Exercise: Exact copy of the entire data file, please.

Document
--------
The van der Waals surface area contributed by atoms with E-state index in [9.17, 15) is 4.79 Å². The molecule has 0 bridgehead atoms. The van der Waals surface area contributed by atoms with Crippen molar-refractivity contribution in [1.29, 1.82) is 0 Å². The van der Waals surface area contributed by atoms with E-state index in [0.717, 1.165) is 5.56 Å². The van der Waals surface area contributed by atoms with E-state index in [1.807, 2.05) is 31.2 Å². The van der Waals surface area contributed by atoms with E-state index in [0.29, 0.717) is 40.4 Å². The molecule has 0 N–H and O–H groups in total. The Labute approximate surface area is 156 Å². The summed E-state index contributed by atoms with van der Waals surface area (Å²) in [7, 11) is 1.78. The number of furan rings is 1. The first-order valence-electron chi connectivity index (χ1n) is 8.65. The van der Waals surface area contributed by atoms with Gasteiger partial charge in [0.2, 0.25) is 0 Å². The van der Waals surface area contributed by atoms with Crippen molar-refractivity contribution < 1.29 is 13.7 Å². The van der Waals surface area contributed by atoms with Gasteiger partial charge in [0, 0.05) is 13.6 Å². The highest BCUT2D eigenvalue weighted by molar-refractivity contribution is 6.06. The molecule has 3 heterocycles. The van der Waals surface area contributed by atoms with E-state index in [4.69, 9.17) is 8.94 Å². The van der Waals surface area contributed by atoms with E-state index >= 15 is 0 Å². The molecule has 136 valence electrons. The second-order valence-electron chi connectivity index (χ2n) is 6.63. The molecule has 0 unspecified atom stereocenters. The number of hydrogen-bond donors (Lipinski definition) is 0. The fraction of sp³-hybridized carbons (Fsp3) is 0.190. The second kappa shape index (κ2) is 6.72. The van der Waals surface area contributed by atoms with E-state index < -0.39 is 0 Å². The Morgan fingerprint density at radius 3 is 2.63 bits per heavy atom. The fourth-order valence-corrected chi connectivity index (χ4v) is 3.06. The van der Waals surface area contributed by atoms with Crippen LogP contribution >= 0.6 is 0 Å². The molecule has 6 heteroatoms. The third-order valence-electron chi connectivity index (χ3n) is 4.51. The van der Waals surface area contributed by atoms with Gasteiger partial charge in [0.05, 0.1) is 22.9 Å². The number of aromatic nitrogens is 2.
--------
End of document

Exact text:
The van der Waals surface area contributed by atoms with E-state index in [9.17, 15) is 4.79 Å². The molecule has 0 bridgehead atoms. The van der Waals surface area contributed by atoms with Crippen molar-refractivity contribution in [1.29, 1.82) is 0 Å². The van der Waals surface area contributed by atoms with E-state index in [0.717, 1.165) is 5.56 Å². The van der Waals surface area contributed by atoms with E-state index in [1.807, 2.05) is 31.2 Å². The van der Waals surface area contributed by atoms with E-state index in [0.29, 0.717) is 40.4 Å². The molecule has 0 N–H and O–H groups in total. The Labute approximate surface area is 156 Å². The summed E-state index contributed by atoms with van der Waals surface area (Å²) in [7, 11) is 1.78. The number of furan rings is 1. The first-order valence-electron chi connectivity index (χ1n) is 8.65. The van der Waals surface area contributed by atoms with Gasteiger partial charge in [0.2, 0.25) is 0 Å². The van der Waals surface area contributed by atoms with Crippen molar-refractivity contribution < 1.29 is 13.7 Å². The van der Waals surface area contributed by atoms with Gasteiger partial charge in [0, 0.05) is 13.6 Å². The highest BCUT2D eigenvalue weighted by molar-refractivity contribution is 6.06. The molecule has 3 heterocycles. The van der Waals surface area contributed by atoms with E-state index in [4.69, 9.17) is 8.94 Å². The van der Waals surface area contributed by atoms with E-state index >= 15 is 0 Å². The molecule has 136 valence electrons. The second-order valence-electron chi connectivity index (χ2n) is 6.63. The molecule has 0 unspecified atom stereocenters. The number of hydrogen-bond donors (Lipinski definition) is 0. The fraction of sp³-hybridized carbons (Fsp3) is 0.190. The second kappa shape index (κ2) is 6.72. The van der Waals surface area contributed by atoms with E-state index < -0.39 is 0 Å². The Morgan fingerprint density at radius 3 is 2.63 bits per heavy atom. The fourth-order valence-corrected chi connectivity index (χ4v) is 3.06. The van der Waals surface area contributed by atoms with Crippen LogP contribution >= 0.6 is 0 Å². The molecule has 6 heteroatoms. The third-order valence-electron chi connectivity index (χ3n) is 4.51. The van der Waals surface area contributed by atoms with Gasteiger partial charge in [0.05, 0.1) is 22.9 Å². The number of aromatic nitrogens is 2.